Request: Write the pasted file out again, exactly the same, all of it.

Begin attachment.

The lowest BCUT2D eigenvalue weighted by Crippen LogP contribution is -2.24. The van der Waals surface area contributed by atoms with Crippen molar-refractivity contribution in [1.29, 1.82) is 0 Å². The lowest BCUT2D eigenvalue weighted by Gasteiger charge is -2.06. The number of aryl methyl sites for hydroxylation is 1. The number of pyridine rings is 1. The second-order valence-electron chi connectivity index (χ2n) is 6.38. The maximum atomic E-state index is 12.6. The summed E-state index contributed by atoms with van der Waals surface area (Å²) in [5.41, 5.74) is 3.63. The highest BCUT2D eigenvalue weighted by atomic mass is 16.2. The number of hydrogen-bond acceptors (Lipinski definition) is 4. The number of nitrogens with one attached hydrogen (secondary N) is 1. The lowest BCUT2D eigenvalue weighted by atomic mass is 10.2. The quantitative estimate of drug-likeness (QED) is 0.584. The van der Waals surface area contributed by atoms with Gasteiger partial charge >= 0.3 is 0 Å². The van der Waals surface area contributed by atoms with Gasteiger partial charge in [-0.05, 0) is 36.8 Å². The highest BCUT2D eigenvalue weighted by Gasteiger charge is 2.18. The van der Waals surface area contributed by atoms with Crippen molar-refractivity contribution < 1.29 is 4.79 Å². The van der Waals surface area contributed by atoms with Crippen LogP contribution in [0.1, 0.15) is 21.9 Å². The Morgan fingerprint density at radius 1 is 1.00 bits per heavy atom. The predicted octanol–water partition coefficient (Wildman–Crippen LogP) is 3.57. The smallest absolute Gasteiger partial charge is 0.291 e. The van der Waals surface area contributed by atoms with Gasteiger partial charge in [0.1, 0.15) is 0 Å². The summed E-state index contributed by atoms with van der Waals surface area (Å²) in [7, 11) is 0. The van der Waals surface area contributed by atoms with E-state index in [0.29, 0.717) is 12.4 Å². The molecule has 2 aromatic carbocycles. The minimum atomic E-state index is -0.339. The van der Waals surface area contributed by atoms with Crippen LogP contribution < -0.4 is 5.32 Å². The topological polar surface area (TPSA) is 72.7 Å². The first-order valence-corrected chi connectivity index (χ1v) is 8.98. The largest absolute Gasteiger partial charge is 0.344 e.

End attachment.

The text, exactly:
The lowest BCUT2D eigenvalue weighted by Crippen LogP contribution is -2.24. The van der Waals surface area contributed by atoms with Crippen molar-refractivity contribution in [1.29, 1.82) is 0 Å². The lowest BCUT2D eigenvalue weighted by Gasteiger charge is -2.06. The number of aryl methyl sites for hydroxylation is 1. The number of pyridine rings is 1. The second-order valence-electron chi connectivity index (χ2n) is 6.38. The maximum atomic E-state index is 12.6. The summed E-state index contributed by atoms with van der Waals surface area (Å²) in [5.41, 5.74) is 3.63. The highest BCUT2D eigenvalue weighted by atomic mass is 16.2. The number of hydrogen-bond acceptors (Lipinski definition) is 4. The number of nitrogens with one attached hydrogen (secondary N) is 1. The lowest BCUT2D eigenvalue weighted by atomic mass is 10.2. The quantitative estimate of drug-likeness (QED) is 0.584. The van der Waals surface area contributed by atoms with Gasteiger partial charge >= 0.3 is 0 Å². The van der Waals surface area contributed by atoms with Gasteiger partial charge in [-0.05, 0) is 36.8 Å². The highest BCUT2D eigenvalue weighted by Gasteiger charge is 2.18. The van der Waals surface area contributed by atoms with Crippen molar-refractivity contribution < 1.29 is 4.79 Å². The van der Waals surface area contributed by atoms with Crippen LogP contribution in [0.1, 0.15) is 21.9 Å². The Morgan fingerprint density at radius 1 is 1.00 bits per heavy atom. The predicted octanol–water partition coefficient (Wildman–Crippen LogP) is 3.57. The smallest absolute Gasteiger partial charge is 0.291 e. The van der Waals surface area contributed by atoms with Gasteiger partial charge in [0.1, 0.15) is 0 Å². The summed E-state index contributed by atoms with van der Waals surface area (Å²) in [7, 11) is 0. The van der Waals surface area contributed by atoms with E-state index in [0.29, 0.717) is 12.4 Å². The molecule has 2 aromatic carbocycles. The minimum atomic E-state index is -0.339. The van der Waals surface area contributed by atoms with Crippen LogP contribution < -0.4 is 5.32 Å². The topological polar surface area (TPSA) is 72.7 Å². The first-order valence-corrected chi connectivity index (χ1v) is 8.98. The largest absolute Gasteiger partial charge is 0.344 e.